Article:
February 11, 2020 2 min read

Valentine's Day

We know love expands beyond just tea. Love spills into our relationships, hobbies, and simple pleasures like handholding or taking a stroll during sunset.

There are so many expressions of love that it would be hard to capture them all—so, fortunately, someone did it for us.

Dr. Gary Chapman, author of the New York Times Bestseller The Five Love Languages, packaged expressions of love into five categories. Each language has its own meaning and set of understanding, so we’re sharing these to help you connect and deepen your relationships with others.


“I love you.”

These three words go a long way with someone whose appreciation is sourced from the dictionary. Think: conversations, voicemails, and written notes (or emails) for someone who adores words.

Someone with this love language tends to express love through compliments and praise—and tends to express them often.

Words are taken to heart, which means negative or insulting comments are not only felt but remembered. Be thoughtful with your words because for these folks, words matter.


“Let’s cook together.”

This love language is all about tête-à-tête. Ditch distractions like television and smartphones, and really practice the art of presence.

For someone with this love language, eye contact and focused attention are key. Share time together because it’s bonding time (for them), and it reinforces the feeling of intimacy.

Also, be mindful of canceling or postponing plans. It could feel like a blow to someone who appreciates quality time.


“Thank you for the thoughtful gift.”

This isn’t about boxes and bows; this is about effort.

For those who love gift-giving and receiving, gifts represent a partner’s thoughtfulness. If you paid enough attention to understand your partner’s likes (and went through the trouble of purchasing a gift), then that’s interpreted as love.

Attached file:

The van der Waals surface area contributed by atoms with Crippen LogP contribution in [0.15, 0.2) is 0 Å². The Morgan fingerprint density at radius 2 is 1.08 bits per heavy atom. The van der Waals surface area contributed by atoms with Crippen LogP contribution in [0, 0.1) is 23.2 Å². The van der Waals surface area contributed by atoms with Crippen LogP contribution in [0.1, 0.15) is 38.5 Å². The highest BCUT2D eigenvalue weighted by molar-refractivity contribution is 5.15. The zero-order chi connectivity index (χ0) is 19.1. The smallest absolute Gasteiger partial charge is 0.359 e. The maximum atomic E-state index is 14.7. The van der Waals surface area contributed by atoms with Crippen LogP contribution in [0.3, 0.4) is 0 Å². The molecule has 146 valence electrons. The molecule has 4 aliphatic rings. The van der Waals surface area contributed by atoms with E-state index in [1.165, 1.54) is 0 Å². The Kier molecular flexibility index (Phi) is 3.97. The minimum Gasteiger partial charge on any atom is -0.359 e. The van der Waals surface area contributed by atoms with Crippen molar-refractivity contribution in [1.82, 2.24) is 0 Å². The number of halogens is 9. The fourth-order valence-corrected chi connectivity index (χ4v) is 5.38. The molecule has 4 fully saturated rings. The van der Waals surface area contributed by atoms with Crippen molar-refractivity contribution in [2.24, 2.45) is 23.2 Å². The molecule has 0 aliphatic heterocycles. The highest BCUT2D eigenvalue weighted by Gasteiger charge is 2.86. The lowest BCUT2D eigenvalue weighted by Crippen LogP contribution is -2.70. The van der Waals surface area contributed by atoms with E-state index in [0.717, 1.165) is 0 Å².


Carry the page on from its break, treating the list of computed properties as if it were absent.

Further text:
Make this effort for the gift-giver—because they’re likely shopping from your wish list.


“Thanks for taking out the trash.”

Love-in-action is less about saying and more about doing. To be specific, it’s about doing things that make your partner’s life a little easier.

This can include a variety of actions like folding the laundry, picking up groceries, or clearing the table after dinner. While not the most glamorous, it carries the most meaning for someone with this love language.

Offer services to your partner because they’ll notice, and they’re offering services to you, too.


“Let’s cuddle.”

For this love language, being in the same room won’t cut it. You’ve got to connect on a physical level, and that includes handholding, kissing, hugging, and bedroom activities.

Nothing is more powerful than the physical touch of a partner. For people with this love language, it’s not necessarily about PDA, but the intimacy and safety that’s felt through physical touch.

If this is your partner’s love language, be sure to prioritize that physical connection.

What’s your love language? We’d love to know! 👇👇👇👇

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